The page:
All you need to know about blood and transfusion

Learn about different types of transfusion, the risks and benefits, what to expect and even ways to avoid a transfusion.

Reasons for a transfusion

There are many medical conditions or problems that might require different types of transfusion such as red cells, platelets and plasma. Some of the reasons a transfusion might be required include cancer, operations, blood problems, pregnancy and childbirth.


Cancer can result in the need for a transfusion for a number of reasons including surgery, side effects of chemotherapy and as a result of the cancer itself.


You may need a red cell transfusion if you have lost a large amount of blood before or during surgery. A transfusion of platelets, plasma or clotting factors may be needed if any of these components are low or not working properly.



Anaemia is a medical term for low red blood cell count or haemoglobin and often results in a lack of oxygen to the cells. Anaemia can be caused by many medical conditions. Transfusion of red cells may be required if anaemia becomes severe.

Iron deficiency

Iron is a mineral nutrient that is essential for your body to function normally and to make haemoglobin (Hb). The treatment of iron deficiency is iron replacement therapy. Transfusion is rarely required.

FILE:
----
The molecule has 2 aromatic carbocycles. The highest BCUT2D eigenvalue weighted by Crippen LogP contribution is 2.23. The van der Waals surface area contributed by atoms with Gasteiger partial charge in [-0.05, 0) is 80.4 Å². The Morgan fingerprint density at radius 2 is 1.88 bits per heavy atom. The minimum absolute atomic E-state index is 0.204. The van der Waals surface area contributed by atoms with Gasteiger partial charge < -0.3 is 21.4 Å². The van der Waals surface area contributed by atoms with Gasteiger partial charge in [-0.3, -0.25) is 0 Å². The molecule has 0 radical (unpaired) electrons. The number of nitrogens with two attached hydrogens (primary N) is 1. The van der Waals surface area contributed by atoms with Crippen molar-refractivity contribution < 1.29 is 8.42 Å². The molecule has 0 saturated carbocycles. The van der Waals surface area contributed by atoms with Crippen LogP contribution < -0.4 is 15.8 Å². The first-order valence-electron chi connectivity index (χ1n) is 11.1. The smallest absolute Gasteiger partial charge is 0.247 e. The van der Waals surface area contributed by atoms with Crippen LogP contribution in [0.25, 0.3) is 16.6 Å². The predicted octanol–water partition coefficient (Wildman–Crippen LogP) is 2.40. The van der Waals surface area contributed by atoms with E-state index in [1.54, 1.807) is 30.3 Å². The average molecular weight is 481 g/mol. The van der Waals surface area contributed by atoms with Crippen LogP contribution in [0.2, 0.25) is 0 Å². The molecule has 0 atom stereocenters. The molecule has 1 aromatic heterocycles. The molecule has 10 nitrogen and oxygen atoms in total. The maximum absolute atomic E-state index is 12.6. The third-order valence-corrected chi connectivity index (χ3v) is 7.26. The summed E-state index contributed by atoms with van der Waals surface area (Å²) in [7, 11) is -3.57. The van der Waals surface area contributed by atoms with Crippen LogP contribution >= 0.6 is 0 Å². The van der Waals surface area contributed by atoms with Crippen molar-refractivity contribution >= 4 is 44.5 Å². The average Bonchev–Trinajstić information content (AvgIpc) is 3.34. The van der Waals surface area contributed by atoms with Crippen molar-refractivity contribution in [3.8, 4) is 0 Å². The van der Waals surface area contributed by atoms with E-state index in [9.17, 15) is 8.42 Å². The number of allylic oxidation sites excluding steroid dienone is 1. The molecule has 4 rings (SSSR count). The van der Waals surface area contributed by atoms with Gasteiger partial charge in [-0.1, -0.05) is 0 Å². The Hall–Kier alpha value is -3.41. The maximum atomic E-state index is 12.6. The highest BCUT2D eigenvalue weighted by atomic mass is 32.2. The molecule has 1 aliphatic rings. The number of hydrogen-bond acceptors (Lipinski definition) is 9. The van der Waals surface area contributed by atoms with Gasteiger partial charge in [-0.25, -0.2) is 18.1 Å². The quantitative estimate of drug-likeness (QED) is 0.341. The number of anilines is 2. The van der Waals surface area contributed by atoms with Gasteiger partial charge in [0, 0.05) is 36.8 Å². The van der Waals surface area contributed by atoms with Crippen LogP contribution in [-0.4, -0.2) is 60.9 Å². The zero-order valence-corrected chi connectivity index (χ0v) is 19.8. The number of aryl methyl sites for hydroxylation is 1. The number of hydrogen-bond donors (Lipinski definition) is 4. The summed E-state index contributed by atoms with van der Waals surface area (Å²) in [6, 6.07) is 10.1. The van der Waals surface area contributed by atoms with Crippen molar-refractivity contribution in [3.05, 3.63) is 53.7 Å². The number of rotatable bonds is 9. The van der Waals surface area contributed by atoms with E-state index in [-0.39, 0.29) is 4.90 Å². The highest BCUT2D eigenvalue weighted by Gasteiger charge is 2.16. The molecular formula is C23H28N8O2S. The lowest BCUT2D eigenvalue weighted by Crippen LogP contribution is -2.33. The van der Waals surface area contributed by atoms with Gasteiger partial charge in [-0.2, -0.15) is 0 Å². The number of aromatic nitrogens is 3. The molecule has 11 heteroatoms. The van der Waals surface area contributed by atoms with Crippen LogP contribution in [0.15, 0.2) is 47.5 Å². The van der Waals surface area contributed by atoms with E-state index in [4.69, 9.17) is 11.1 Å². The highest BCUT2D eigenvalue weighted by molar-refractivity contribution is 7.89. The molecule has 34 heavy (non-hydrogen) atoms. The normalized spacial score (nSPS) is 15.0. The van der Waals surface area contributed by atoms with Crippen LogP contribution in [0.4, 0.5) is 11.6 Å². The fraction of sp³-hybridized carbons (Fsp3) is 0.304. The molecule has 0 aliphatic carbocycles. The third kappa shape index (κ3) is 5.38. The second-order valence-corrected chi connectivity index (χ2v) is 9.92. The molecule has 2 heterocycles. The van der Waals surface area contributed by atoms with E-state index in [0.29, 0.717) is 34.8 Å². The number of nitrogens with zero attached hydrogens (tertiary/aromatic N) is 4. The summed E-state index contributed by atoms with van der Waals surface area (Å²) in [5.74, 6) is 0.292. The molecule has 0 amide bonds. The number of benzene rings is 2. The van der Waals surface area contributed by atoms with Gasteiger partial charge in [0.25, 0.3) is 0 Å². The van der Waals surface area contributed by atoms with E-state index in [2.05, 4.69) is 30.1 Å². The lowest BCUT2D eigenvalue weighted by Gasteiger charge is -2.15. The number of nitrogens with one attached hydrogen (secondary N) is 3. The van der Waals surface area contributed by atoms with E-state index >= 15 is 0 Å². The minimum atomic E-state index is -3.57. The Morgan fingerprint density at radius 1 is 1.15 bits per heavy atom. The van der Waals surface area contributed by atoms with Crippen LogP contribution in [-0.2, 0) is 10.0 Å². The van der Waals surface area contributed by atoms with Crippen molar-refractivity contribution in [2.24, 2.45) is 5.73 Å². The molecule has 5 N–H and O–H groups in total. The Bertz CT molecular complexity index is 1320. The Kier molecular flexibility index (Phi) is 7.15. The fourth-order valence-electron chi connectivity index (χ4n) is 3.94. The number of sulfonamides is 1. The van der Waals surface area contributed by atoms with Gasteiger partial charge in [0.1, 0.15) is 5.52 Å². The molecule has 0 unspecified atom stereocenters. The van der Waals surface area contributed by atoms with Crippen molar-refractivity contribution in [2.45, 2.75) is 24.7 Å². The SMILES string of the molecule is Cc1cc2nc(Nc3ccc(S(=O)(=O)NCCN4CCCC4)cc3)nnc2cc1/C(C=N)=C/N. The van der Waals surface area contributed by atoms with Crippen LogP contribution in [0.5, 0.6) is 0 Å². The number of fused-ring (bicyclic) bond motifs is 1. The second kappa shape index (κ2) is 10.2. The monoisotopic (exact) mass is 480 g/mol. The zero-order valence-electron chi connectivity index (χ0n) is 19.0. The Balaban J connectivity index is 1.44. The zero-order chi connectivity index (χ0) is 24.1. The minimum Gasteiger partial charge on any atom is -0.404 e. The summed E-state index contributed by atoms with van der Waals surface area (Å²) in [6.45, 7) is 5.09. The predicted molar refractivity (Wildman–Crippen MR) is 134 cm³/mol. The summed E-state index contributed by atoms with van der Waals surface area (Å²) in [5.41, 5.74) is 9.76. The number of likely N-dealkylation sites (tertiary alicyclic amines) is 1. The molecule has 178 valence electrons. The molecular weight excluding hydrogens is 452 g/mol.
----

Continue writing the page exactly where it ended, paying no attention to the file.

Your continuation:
Bleeding disorder

Bleeding disorders are a group of conditions where blood cannot clot properly. Transfusion of platelets or plasma products may be required to assist with clotting. Red cells may also be required if blood loss is severe.

Pregnancy & childbirth

There are several situations that may occur during or immediately after pregnancy and require treatment with blood products including anaemia, bleeding, prevention of haemolytic disease of the newborn and immune platelet disorders.

Avoid a transfusion

Sometimes the best transfusion is the one you don't get.

Read more about the ways you can reduce your chance of needing a transfusion.

What can I do?
You can discuss possible options to help minimise your need for a transfusion with your doctor.
What will my health care team do?
Your health care team will use a strategy called patient blood management (PBM) to minimise your need for a transfusion. If you are having an operation, PBM can be used before, during or after your surgery. Some of these strategies can also be used if you have cancer, a blood problem or if you are having a baby, for example iron supplementation to treat low iron levels.

Types of transfusion

Transfusions may be required if you are very low in key components of blood. There are many medical conditions or problems that can result in low or poorly functioning components in your blood. Whole blood, platelet and plasma donations are used by Lifeblood to manufacture different blood products such as red cells, platelets, plasma, cryodepleted plasma and cryoprecipitate.

Red Cell

Red cell transfusion may be required if you have a low haemoglobin or red cell count (anaemia). Red cells carry oxygen needed by all cells in your body.